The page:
St Andrews University has warned it is unlikely to be able to repeat the same level of online learning if lockdown restrictions continue beyond this academic year.
Students have given their lecturers a huge vote of confidence for their efforts so far during the pandemic.
However, the university says it would be “unrealistic and unfair” to expect arrangements to continue unchanged.
Staff have been getting up in the middle of the night to deliver remote classes to students in different timezones.
Others, meanwhile, have organised socially distant walks and quizzes to continue their engagement with students.
The extraordinary lengths lecturers have gone to were revealed as a new study showed the highest satisfaction levels among students in six years.
The snapshot survey carried out by the university found some students may have been able to work harder without the distractions of campus life.
It would be unrealistic and unfair to expect that activity to continue at the pitch of the first semester.”
Vice-principal Clare Peddie.
Of 22 St Andrews schools, 21 maintained or significantly improved their student satisfaction scores.
There were also no significant differences in attainment between students taught in-person, those who received a blend of in-person and remote teaching, and those taught entirely remotely.
The anonymous online study was carried out between September and December before new lockdown restrictions were imposed.
The university is currently only offering remote learning with students not due to return before the end of the academic year.
St Andrews vice-principal Professor Clare Peddie said the results were remarkable but should be treated with caution.
“It reflects well on our staff’s ability to deliver high quality teaching during the pandemic and on our students’ willingness to appreciate and recognise what is possible under current circumstances,” she said.
“Overall, these figures suggest that students who engaged remotely only – and did not benefit from in-person teaching or the facilities provided on campus – performed as successfully as their peers.
“This speaks to the parity of our provision and the quality of our preparations for online teaching.”
St Andrews Students’ Association president Dan Marshall welcomed the findings.
“It is testament to the way in which students and staff have worked hard and pulled together to overcome the challenges of the pandemic.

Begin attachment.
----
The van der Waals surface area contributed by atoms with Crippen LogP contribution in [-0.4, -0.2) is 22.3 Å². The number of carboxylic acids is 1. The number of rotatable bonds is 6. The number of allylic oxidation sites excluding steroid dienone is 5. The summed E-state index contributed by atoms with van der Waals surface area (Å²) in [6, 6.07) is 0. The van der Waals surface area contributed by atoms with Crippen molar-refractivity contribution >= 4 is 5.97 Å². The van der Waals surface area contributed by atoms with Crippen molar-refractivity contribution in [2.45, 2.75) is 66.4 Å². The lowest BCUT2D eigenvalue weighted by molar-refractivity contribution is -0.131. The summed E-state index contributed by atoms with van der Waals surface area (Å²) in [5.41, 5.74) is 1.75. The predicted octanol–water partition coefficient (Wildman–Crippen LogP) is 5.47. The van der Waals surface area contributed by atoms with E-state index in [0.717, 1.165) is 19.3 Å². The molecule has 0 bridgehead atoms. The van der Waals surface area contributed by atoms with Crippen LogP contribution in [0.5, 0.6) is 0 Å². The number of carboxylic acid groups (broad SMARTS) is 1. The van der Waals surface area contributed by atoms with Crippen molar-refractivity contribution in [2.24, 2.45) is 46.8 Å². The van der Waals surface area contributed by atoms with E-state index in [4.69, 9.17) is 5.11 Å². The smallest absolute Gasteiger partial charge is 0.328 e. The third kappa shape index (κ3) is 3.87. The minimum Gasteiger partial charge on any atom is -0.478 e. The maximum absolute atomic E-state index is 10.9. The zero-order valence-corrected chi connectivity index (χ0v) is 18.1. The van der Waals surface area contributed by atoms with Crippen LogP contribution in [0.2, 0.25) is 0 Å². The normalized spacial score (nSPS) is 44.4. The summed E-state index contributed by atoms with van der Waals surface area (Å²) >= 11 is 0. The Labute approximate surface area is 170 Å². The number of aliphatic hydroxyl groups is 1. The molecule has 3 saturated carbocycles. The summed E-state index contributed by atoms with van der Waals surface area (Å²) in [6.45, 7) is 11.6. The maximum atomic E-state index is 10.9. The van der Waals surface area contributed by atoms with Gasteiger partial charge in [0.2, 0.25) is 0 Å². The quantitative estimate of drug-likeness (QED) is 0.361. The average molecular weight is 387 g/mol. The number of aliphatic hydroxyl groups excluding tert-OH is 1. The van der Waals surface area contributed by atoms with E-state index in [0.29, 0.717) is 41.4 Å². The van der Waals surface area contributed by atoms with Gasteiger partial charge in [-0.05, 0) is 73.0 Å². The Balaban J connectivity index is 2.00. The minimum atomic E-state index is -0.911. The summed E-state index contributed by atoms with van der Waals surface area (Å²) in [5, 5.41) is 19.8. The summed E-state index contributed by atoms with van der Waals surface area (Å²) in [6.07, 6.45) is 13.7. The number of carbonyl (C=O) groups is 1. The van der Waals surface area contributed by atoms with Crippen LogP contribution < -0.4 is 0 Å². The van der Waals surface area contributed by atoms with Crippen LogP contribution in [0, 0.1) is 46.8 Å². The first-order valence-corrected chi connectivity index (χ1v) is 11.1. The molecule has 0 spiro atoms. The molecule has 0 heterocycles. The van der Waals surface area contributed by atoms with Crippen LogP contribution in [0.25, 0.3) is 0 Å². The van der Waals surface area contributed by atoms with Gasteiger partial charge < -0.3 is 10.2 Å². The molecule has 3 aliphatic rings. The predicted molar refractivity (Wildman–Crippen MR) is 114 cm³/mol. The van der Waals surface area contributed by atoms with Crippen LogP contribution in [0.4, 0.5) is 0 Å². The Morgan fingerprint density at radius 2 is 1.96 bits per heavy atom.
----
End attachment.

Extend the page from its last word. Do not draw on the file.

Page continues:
“I’m glad the students have recognised staff who have gone above and beyond to support them.”
First wave effect
Professor Peddie warned however that some staff had “moved heaven and earth” to make it work.
She said the “first wave” effect had seen people work round the clock to support students on site in St Andrews alongside a globally dispersed population.
Meanwhile, students were inclined to be sympathetic to first term gremlins.
It reflects well on our staff’s ability to deliver high quality teaching during the pandemic.”
Vice-principal Clare Peddie.
“Feedback from our heads of school suggest the level of staff commitment and engagement witnessed last semester is unlikely to be repeatable,” Professor Peddie said.
“So many colleagues set personal considerations aside to be there for students in difficult circumstances.
“It would be unrealistic and unfair to expect that activity to continue at the pitch of the first semester.
“Students will also, quite rightly, expect a higher level of preparedness than was possible in the first semester.”
She added: “None of us, our students least of all, would have chosen to have such a disrupted semester and to be teaching and learning in such alien circumstances.
“Our students have done really very well but we, and they, have missed on on-campus experience enormously.”
St Andrews is one of a growing number of UK universities to have confirmed that teaching will remain online only for a majority of students for the remainder of the academic year.
This is due to government restrictions on travel and public life.